He says for areas far away from a source of water or for those which do not have one, authorities will transport water to those in need.
“According to the ministry’s forecast, Cambodia will face extremely hot weather in April and May,” Mr Phalkun says. “We have already prepared pumps, machines and trucks to be deployed to areas in need of water.”
According to a statement by the Water Resources and Meteorology Ministry published on March 12, El Nino will continue to affect parts of Cambodia.
The statement says Cambodia will experience temperatures as high as 38 degrees Celsius.
“But in April and May, the weather will be extremely hot, and sometimes it will reach 40-42 degrees Celsius, especially in the northwestern lowlands and the northern plains,” it says.
It notes that rainy season is expected to start in the third week of May, but with little rainfall. Average to moderate level of rain is only expected in the beginning of June.
The month of March has seen occasional rainfall in Phnom Penh and in other parts of the country.
Regarding the shortage of water for daily use, Prime Minister Hun Sen on Monday called on ministry and local officials to continue to address the problem, despite the occasional rain in the past few days.
“There’s been not much rain, so I would like to appeal to people to conserve water in order to resolve the water shortages,” Mr Hun Sen said.
“So this year, the authorities will need to dig wells rather than transport water from long distances,” he added. “Although wells accessing groundwater will need to be deep, it is a good way to access water.”
Mr Hun Sen said water trucks should only be deployed to those who cannot dig wells.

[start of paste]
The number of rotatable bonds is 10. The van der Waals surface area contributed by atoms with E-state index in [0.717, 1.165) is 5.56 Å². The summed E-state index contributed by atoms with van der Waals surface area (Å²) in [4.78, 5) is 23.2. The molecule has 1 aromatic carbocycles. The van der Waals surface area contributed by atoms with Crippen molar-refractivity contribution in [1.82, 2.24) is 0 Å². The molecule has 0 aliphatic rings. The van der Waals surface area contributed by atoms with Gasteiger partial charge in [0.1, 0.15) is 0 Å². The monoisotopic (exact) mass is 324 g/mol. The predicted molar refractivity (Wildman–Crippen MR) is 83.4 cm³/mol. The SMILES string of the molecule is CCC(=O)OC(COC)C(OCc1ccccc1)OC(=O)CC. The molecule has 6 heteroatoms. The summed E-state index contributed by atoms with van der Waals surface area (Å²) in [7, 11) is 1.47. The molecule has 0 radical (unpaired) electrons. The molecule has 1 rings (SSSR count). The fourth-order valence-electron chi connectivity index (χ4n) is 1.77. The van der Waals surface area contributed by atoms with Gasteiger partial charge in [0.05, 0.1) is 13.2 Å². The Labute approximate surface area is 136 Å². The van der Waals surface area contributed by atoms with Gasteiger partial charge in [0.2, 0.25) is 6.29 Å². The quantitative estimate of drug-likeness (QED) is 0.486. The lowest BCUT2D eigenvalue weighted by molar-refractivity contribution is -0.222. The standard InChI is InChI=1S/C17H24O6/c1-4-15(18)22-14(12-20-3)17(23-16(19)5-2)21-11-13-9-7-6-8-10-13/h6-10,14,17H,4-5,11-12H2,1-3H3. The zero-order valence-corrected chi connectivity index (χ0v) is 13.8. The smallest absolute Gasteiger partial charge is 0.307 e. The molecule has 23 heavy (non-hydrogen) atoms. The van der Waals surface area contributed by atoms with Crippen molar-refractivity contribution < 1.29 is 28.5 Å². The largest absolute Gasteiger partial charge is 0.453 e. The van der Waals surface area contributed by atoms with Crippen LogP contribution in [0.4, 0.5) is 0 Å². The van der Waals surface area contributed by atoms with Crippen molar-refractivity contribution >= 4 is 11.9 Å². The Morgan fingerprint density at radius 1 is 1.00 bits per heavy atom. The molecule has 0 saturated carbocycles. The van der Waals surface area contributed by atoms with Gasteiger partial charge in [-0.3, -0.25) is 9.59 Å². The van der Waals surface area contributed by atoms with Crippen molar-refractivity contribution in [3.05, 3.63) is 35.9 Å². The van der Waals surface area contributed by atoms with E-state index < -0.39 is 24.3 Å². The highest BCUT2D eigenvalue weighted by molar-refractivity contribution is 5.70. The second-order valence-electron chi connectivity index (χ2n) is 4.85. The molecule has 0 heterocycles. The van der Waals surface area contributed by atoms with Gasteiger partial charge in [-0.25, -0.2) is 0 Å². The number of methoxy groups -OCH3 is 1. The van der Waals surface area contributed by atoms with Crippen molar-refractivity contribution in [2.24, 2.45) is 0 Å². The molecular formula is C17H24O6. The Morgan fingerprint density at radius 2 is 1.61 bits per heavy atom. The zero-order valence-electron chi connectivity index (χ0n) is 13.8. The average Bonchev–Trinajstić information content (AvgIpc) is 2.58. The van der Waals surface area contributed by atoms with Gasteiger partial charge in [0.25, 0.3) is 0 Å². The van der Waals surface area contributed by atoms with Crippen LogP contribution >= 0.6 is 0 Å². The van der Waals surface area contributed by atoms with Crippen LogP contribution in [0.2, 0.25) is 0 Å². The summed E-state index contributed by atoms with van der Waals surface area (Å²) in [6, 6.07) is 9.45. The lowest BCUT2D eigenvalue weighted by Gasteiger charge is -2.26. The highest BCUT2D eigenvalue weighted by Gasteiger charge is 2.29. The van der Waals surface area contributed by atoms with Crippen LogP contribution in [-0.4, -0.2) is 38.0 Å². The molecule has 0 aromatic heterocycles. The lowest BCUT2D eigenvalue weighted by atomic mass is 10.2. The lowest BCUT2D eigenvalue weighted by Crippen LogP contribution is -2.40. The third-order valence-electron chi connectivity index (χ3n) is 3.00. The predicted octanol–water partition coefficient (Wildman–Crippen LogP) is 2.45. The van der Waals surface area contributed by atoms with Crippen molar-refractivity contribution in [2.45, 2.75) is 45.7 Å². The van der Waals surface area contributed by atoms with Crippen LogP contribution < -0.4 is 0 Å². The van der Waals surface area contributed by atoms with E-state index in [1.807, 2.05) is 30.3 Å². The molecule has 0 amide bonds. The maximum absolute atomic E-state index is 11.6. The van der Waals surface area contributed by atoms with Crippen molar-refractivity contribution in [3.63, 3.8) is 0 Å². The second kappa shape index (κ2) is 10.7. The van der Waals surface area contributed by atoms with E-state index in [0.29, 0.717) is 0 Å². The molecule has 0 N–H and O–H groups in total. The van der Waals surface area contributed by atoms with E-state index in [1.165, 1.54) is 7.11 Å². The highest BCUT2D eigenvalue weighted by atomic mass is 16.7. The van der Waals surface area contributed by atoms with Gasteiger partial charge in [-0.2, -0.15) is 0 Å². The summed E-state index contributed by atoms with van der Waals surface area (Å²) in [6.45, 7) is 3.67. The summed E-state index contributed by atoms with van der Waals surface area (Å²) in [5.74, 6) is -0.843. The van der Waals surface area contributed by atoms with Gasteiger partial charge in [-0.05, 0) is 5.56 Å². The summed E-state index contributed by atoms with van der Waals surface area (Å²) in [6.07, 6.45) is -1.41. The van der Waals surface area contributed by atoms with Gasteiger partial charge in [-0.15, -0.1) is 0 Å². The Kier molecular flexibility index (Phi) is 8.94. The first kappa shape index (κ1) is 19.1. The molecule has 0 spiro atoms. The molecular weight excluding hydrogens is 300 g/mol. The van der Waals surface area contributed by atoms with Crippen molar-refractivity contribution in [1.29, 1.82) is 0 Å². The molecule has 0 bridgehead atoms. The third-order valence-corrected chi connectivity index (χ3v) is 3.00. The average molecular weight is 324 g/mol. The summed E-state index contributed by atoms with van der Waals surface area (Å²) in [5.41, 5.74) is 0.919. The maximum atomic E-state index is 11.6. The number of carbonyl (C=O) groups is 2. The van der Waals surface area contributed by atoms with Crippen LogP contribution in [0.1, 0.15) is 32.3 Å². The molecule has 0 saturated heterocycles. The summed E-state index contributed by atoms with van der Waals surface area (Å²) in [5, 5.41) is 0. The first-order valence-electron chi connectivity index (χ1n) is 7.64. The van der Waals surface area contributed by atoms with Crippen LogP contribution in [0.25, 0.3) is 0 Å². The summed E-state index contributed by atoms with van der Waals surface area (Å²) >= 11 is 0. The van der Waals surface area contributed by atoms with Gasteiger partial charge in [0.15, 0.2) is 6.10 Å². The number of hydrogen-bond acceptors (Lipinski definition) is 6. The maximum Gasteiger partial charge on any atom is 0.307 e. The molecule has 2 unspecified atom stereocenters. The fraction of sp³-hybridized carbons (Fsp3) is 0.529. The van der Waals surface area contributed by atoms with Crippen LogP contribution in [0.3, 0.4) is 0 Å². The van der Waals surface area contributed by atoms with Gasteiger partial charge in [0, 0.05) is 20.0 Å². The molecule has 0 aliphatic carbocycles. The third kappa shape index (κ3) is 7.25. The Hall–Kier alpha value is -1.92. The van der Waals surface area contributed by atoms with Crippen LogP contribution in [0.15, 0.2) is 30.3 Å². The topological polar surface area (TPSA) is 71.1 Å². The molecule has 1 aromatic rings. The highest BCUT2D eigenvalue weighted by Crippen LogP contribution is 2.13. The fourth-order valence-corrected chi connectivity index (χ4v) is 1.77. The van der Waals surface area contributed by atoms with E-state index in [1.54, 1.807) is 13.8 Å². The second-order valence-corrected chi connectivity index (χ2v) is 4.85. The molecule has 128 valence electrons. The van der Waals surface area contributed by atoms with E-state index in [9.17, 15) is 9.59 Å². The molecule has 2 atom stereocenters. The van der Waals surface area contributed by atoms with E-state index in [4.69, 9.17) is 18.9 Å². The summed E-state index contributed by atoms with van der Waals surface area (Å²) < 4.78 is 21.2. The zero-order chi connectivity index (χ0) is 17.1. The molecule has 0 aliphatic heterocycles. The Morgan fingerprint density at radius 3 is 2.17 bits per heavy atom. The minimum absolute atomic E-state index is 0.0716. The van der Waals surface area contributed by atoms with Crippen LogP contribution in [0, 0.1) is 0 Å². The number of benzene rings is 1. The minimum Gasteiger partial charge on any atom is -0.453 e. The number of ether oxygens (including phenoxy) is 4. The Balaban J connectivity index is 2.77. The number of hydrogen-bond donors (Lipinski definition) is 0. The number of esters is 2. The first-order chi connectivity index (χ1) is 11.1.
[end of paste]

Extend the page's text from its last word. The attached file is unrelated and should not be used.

“We have to work hard to solve this problem. There are some places with no groundwater for a well, so we have to transport water to those places,” he said. “If there is groundwater then we have to dig a well.”
Mr Hun Sen noted that farmers in affected areas should refrain from cultivating rice until the rain season arrives.
Keo Vy, spokesman for the National Committee for Disaster Management, says the shortage of water from January until Sunday destroyed 30,000 hectares of rice crops in several provinces, including Battambang.
“We face a shortage of water for daily use because we use too much water for irrigation of crops,” Mr Vy says. “We’ve stopped supplying water for irrigation in order to supply water for daily use.”
He adds that Kampong Thom, Siem Reap, Pursat, Kampong Chhnang, Battambang, Kandal, Takeo, Kampong Cham, Svay Rieng, Prey Veng and Banteay Meanchey provinces are currently experiencing drought.
In 2016, the Kingdom experienced a drought due to a lack of water, prompting the government at the time to distribute water to people.
Mr Vy says that this year is not as bad as the drought in 2016.
“Overall, the lack of water for daily use this year is not as bad as 2016 because this year the shortage of water is only occurring in some areas,” he says. “We timely intervene in those areas.”
National Assembly President Heng Samrin says lawmakers must also address water shortages in the Kingdom.
“The lack of water for daily use for people is a common concern,” Mr Samrin says. “There needs to be a joint resolution by the National Assembly, the government and local authorities.”
An Pich Hatda, CEO of the Mekong River Commission Secretariat, says water quality is also a concern.
“In a worst case scenario, water quality can also become problematic, affecting farmers’ health, mainly through waterborne disease like diarrhea,” he says. “Also, farmers might face prolonged dry spells or consecutive no-rain days during the rainy season. This will mean there would be direct impact on plant growth, affecting its productivity.”
“Small reservoirs or natural ponds are always very helpful for local farmers to mitigate drought impacts, especially water shortage,” he adds. “They should be encouraged to build a small reservoir in their local area to store rain water before the end of each rainy season for the next dry season.”
Back in Ta Kream commune, Mr Sarath says he is afraid the pond used by villagers will run out of water by April due to a lack of rain.
“If this pond becomes dry, we won’t know where to find water to use because there is no well here – nor other sources of water,” he says. “We only ask that the government, local authorities and organisations pay more attention to helping people in areas affected by water shortages.”